For instance, the upper rock strata are that grey, because they have to have that color at Yosemite, and Yosemite is too close that one could make a different regional definition.

The valley floor is too green because patches of the same landclass appear further in the Sierra Nevada (even close to Yosemite) where the red appears totally out of place in an otherwise green/grey scene - so in order to minimize the tension, I have to make it too green for Carson and too red for Yosemite.

I can't use any proper irrigated fields texture in Utah, because the landclass appears in the Uinta mountains, and a summit covered by irrigated fields looks really silly.

It's these kinds of problems which limit the accuracy of what I'm trying to do - I have to compensate by using landclasses as proxies for geology, regionalize 'islands' (the Uinta mountains are for instace an isolated region of forest patches surrounded by a 'sea' of desert) and so on.

Sometimes I think it'd be cool to re-generate the scenery putting geological info in to get at least the rock strata right... The problem is that this ain't even encoded in the landclasses right now - terrain at the Tahoe shore is EvergreenForest, and all the granite you see is drawn by the shader which just got told by hand that it should make the rock grey. Needless to say, the procedure is very coarse.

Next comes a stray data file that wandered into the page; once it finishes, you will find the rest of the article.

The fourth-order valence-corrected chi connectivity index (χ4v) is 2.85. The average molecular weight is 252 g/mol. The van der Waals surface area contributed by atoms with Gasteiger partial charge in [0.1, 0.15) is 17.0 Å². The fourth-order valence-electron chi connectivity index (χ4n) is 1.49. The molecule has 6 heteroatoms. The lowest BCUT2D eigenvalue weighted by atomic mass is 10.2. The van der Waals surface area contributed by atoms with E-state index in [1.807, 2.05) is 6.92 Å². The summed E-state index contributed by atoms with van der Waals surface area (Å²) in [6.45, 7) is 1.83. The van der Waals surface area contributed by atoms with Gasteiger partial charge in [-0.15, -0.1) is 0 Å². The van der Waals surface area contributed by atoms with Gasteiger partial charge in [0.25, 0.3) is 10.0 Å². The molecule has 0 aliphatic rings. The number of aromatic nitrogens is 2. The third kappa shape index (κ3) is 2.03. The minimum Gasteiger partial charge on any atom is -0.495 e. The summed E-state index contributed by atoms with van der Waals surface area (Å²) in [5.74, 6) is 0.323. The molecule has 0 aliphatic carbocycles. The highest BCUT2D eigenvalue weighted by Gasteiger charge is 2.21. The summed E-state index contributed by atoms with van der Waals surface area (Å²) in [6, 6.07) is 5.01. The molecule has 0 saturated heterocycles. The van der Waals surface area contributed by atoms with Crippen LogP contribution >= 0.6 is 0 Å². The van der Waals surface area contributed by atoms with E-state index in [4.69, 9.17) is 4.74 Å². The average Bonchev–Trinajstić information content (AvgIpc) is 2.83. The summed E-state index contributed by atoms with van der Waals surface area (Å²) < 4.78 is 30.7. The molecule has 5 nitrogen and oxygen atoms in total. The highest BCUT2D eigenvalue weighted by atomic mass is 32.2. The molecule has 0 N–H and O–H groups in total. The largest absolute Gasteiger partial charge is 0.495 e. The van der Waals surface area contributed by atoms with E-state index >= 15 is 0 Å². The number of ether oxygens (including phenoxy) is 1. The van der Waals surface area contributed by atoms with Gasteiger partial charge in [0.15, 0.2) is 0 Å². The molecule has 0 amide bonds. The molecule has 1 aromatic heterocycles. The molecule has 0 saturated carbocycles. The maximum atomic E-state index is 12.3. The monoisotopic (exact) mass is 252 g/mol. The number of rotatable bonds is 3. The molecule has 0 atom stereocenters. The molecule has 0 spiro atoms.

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Re: US Southwest

Postby f-ojac » Wed May 14, 2014 11:15 am

We'll have to wait for NLCD to arrive.
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Re: US Southwest

Postby Thorsten » Wed May 14, 2014 11:18 am

Probably also doesn't come with a geology layer though...
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Re: US Southwest

Postby Hooray » Wed May 14, 2014 1:48 pm

Thorsten wrote in Wed May 14, 2014 11:18 am:all I can do is to try to lessen the problems of the landcover classification - I can't re-classify terrain [...]
Probably also doesn't come with a geology layer though...


Sightly offtopic, but we've been considering to expose so scalled ESRI Shapefiles to Nasal/Canvas for charting/mapping purposes, i.e. all the stuff that's no longer accessible after the scenery is "compiled", including things like borders, coast lines and so on - after talking with psadro_gm, that's apparently much easier than telling TG to encode such info somewhere for /potential/ late ruse.

Such shapefiles could live somewhere in $FG_ROOT, or even fetched on line.